By Jason G. Goldman
Given a choice, most humans would rather spend their time with nice people and avoid befriending jerks. Developmental psychologists have even found that by three months of age, human infants can tell the difference between the two—and seem to prefer those who help to those who hinder. According to a study published Thursday in Current Biology, the opposite seems to be true for bonobos.
“Of our two closest relatives, chimps and bonobos, [bonobos] are the ones known to show less extreme aggression. They’re socially tolerant in food settings, and they share food and cooperate in ways chimpanzees might not,” says Duke University evolutionary anthropologist Christopher Krupenye (now at the University of Saint Andrews in Scotland), who led the study. “So we thought if either of them are likely to share with humans this motivation to prefer helpers, it may be bonobos.”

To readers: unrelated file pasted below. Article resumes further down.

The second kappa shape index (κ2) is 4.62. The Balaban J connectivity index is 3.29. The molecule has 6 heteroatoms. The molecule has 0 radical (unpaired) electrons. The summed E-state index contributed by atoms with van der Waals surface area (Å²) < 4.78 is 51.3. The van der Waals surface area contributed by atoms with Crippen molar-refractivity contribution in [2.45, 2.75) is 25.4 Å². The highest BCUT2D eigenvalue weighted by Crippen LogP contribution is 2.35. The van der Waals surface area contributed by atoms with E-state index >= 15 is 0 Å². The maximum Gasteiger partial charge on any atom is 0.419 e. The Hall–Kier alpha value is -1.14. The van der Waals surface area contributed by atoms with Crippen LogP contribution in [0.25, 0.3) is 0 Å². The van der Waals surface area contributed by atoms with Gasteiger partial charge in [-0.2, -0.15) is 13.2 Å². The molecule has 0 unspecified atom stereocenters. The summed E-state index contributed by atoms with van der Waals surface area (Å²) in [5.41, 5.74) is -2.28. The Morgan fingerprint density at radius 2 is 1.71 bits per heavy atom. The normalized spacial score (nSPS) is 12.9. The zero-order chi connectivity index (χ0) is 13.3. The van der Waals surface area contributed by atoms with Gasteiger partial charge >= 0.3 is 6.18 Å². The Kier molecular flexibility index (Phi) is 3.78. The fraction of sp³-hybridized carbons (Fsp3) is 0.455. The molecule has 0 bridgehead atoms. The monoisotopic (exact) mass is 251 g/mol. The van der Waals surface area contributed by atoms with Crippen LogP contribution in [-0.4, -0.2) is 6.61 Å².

Together with Duke University anthropologist Brian Hare, Krupenye tested a group of 43 bonobos living in a sanctuary in the Democratic Republic of the Congo. The researchers used a range of experiments designed to see whether bonobos, like human infants, can distinguish individuals according to their social behaviors—and whether they prefer the helpers, like we do.
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